This program is virtual, on Zoom
Cosponsored by the California Institute for Community, Arts, and Nature and San Francisco Historical Society
This discussion about California’s troubling history will include topics like the 1850 Indian Slavery Act and its outcomes, how the legislature perpetuated these laws, even after the first California constitution prohibited slavery, state sponsored land theft and how displacement and acquisition continued. It will also cover how this promoted other forms of slavery in the US, and the impact it has had on Native American communities today. How to right the wrongs from the past will be addressed, with questions of recognition and reparations.
Abby Abinanti, a Yurok Chief Judge, is an enrolled Yurok Tribal member, she holds a Doctor of Jurisprudence from the University of New Mexico School of Law, and was the first California tribal woman to be admitted to the State Bar of California. She was a State Judicial Officer (Commissioner) for the San Francisco Superior Court for over 17 years assigned to the Unified Family Court (Family/Dependency/Delinquency). She retired from the Superior Court in September 2011 and on July 31, 2014 was reappointed as a part-time Commissioner for San Francisco assigned to Dependency, and Duty Judge for that Court where she served until 2015. She has been a Yurok Tribal Court Judge since 1997 and was appointed Chief Tribal Court Judge in 2007, a position she held in conjunction with her Superior Court assignment until 2015.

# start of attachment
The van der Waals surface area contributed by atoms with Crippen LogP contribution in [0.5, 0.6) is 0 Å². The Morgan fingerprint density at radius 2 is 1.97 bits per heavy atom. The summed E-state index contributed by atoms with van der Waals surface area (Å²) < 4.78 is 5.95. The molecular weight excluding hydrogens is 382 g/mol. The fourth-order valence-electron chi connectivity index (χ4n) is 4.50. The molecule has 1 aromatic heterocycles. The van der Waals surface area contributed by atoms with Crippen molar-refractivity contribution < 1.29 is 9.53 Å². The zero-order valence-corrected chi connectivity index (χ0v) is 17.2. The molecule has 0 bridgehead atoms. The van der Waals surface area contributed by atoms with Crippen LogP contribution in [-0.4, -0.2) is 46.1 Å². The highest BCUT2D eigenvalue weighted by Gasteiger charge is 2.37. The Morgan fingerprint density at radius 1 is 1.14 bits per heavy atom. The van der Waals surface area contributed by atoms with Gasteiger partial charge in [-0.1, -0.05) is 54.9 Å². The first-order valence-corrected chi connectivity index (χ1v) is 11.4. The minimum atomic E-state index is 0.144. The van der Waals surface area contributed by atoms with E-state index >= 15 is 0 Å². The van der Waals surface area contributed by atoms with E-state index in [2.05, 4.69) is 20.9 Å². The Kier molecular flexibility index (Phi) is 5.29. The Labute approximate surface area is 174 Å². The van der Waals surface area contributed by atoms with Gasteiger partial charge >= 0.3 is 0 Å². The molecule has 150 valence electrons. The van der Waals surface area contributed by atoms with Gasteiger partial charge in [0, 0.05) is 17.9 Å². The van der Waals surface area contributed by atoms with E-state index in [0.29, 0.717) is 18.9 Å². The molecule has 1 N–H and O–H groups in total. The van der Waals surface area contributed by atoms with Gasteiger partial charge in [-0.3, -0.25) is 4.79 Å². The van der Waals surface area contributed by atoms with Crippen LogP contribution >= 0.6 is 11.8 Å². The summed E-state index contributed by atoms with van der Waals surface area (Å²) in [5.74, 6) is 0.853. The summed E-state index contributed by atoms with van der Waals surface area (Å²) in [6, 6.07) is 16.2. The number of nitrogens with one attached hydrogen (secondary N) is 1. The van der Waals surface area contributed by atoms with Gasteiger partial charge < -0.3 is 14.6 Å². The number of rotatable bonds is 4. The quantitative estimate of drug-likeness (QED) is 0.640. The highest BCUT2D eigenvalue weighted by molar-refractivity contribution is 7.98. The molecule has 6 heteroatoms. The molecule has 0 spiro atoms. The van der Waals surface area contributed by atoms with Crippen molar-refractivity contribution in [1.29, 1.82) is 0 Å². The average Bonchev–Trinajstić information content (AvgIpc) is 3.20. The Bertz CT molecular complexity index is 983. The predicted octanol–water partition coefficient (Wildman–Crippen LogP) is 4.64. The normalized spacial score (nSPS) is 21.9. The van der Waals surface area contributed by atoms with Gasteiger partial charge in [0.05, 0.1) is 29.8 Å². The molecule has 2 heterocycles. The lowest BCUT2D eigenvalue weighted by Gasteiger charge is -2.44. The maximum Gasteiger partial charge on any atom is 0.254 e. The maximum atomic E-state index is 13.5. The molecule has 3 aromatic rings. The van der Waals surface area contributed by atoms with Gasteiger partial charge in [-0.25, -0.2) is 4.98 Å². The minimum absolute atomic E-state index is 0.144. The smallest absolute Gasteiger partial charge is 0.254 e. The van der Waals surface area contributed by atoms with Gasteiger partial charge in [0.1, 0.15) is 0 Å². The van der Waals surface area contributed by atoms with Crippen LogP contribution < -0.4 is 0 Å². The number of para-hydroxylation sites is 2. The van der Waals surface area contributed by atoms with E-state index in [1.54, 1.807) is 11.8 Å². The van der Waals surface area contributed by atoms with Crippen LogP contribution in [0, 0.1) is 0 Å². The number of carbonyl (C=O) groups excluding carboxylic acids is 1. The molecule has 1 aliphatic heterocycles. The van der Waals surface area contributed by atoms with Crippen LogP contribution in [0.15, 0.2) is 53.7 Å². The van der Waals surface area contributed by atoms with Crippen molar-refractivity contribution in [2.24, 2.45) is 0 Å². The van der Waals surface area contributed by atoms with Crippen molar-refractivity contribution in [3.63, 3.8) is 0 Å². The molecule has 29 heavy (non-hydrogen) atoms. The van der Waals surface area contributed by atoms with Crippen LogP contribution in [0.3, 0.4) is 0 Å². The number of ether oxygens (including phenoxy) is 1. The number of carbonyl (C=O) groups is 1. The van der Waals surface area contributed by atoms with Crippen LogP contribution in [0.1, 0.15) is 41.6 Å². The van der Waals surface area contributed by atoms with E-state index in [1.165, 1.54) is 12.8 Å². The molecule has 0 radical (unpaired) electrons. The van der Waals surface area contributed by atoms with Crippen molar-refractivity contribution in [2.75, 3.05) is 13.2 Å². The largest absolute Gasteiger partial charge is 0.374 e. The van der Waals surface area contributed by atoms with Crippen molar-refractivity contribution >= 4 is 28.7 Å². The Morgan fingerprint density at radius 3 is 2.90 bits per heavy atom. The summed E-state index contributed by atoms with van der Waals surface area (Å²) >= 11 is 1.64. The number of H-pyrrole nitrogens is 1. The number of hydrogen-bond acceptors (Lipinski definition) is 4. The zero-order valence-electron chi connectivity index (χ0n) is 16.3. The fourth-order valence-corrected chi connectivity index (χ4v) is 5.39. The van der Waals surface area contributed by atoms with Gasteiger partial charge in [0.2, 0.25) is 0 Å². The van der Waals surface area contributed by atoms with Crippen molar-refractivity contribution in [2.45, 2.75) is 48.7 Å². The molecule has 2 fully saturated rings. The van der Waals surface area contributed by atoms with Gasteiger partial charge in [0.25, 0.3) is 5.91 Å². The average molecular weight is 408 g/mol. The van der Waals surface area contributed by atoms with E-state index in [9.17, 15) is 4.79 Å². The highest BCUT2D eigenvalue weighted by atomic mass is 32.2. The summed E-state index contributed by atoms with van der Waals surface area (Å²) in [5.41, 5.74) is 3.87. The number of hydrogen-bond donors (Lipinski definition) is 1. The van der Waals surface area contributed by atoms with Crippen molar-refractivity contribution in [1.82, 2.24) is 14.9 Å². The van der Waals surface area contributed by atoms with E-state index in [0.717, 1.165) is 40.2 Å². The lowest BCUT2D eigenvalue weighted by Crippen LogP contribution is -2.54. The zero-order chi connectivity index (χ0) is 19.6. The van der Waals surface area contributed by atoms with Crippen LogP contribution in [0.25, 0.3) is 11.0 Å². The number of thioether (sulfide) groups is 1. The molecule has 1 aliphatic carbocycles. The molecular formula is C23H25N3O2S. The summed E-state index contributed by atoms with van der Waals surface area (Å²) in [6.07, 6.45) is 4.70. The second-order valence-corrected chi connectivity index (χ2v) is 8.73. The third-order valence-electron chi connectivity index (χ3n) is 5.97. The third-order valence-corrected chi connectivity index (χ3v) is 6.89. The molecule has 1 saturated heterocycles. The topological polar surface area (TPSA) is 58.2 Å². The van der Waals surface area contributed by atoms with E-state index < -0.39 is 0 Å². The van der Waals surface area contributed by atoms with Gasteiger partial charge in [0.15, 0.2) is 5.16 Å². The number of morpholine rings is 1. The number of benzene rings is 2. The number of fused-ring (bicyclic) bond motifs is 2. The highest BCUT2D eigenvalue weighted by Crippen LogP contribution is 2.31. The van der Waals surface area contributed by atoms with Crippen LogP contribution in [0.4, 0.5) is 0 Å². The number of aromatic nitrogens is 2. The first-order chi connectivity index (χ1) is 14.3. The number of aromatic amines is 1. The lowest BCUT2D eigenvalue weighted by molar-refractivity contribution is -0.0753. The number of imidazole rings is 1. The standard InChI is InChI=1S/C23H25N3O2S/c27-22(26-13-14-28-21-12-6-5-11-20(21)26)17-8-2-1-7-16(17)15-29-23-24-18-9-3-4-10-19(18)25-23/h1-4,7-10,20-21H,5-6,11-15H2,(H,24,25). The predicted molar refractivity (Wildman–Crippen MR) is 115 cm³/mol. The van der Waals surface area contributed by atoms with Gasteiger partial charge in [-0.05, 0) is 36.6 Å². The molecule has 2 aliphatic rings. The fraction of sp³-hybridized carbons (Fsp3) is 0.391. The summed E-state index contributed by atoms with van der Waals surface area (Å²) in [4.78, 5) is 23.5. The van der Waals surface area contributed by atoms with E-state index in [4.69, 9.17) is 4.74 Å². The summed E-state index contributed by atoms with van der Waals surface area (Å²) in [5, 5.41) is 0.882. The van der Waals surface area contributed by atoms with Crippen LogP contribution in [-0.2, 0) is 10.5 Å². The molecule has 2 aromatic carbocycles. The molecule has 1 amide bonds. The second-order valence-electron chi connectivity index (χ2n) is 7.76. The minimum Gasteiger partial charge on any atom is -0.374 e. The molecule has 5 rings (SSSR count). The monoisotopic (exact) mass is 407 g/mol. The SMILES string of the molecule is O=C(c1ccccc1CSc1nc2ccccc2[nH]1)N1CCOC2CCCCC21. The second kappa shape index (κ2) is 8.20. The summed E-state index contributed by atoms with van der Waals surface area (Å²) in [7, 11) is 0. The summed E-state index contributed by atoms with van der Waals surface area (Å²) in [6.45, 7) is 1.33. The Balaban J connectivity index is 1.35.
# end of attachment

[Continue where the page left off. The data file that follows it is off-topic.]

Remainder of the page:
Professor George E. Bisharat is the Honorable Raymond L. Sullivan Professor of Law at UC Hastings College of the Law. He was a trial lawyer for the Office of the Public Defender in San Francisco before joining the Hastings faculty in 1991. Professor Bisharat studied law, anthropology, and Middle East studies at Harvard, and wrote a book about Palestinian lawyers working under Israeli military occupation in the West Bank. He writes frequently on law and politics in the Middle East, both for academic audiences and for major media sources in the U.S. and abroad. He is a singer, songwriter, and blues harmonica player specializing in the chromatic harmonica, and as “Big Harp George” has recorded five albums that earned award nominations and critical acclaim.
John Briscoe has tried and argued cases of aboriginal land rights, the law of war and the law of the sea in international courts, the United States Supreme Court, and other tribunals, for fifty years from his offices in San Francisco. He is a Distinguished Fellow at the University of California Berkeley School of Law, has received recognition for his poetry and history, and is co-owner of Sam’s Grill in San Francisco, the fifth-oldest restaurant in the country.
Programming in "Civil Rights, Artistic Diversity, Historical Reckoning: Exploring the Film, Literature, and Lives of Marginalized Communities" has been made possible in part by a major grant from the National Endowment for the Humanities: Democracy demands wisdom.
Any views, findings, conclusions, or recommendations expressed in this program do not necessarily represent those of the National Endowment for the Humanities.
Mechanics' Institute Members & Cosponsors Free
Public sliding scale, $5 to $10
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